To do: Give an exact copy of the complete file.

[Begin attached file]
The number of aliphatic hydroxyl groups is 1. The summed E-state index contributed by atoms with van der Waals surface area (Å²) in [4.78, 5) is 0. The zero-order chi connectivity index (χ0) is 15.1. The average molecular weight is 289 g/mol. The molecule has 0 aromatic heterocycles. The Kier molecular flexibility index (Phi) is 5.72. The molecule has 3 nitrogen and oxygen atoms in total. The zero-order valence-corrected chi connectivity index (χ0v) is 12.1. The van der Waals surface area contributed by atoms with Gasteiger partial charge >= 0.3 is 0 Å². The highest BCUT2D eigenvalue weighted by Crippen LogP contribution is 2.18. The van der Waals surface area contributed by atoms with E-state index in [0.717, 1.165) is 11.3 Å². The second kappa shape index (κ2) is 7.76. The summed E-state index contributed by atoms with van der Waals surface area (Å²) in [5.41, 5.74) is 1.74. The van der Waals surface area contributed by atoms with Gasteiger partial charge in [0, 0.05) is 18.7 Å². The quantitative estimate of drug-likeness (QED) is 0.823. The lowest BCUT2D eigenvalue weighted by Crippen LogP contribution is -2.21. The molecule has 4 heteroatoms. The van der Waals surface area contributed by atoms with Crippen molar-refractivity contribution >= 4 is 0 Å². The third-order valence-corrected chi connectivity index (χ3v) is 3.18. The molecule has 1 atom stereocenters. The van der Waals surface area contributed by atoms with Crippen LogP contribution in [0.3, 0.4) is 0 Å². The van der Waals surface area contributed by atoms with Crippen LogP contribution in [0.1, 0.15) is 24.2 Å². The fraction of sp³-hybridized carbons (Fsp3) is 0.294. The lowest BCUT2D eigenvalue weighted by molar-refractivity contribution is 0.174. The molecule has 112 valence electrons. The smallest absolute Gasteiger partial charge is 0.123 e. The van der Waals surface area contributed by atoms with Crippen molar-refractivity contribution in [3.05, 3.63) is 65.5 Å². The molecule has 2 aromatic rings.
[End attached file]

The number of aliphatic hydroxyl groups is 1. The summed E-state index contributed by atoms with van der Waals surface area (Å²) in [4.78, 5) is 0. The zero-order chi connectivity index (χ0) is 15.1. The average molecular weight is 289 g/mol. The molecule has 0 aromatic heterocycles. The Kier molecular flexibility index (Phi) is 5.72. The molecule has 3 nitrogen and oxygen atoms in total. The zero-order valence-corrected chi connectivity index (χ0v) is 12.1. The van der Waals surface area contributed by atoms with Gasteiger partial charge >= 0.3 is 0 Å². The highest BCUT2D eigenvalue weighted by Crippen LogP contribution is 2.18. The van der Waals surface area contributed by atoms with E-state index in [0.717, 1.165) is 11.3 Å². The second kappa shape index (κ2) is 7.76. The summed E-state index contributed by atoms with van der Waals surface area (Å²) in [5.41, 5.74) is 1.74. The van der Waals surface area contributed by atoms with Gasteiger partial charge in [0, 0.05) is 18.7 Å². The quantitative estimate of drug-likeness (QED) is 0.823. The lowest BCUT2D eigenvalue weighted by Crippen LogP contribution is -2.21. The molecule has 4 heteroatoms. The van der Waals surface area contributed by atoms with Crippen molar-refractivity contribution >= 4 is 0 Å². The third-order valence-corrected chi connectivity index (χ3v) is 3.18. The molecule has 1 atom stereocenters. The van der Waals surface area contributed by atoms with Crippen LogP contribution in [0.3, 0.4) is 0 Å². The van der Waals surface area contributed by atoms with Crippen LogP contribution in [0.1, 0.15) is 24.2 Å². The fraction of sp³-hybridized carbons (Fsp3) is 0.294. The lowest BCUT2D eigenvalue weighted by molar-refractivity contribution is 0.174. The molecule has 112 valence electrons. The smallest absolute Gasteiger partial charge is 0.123 e. The van der Waals surface area contributed by atoms with Crippen molar-refractivity contribution in [3.05, 3.63) is 65.5 Å². The molecule has 2 aromatic rings.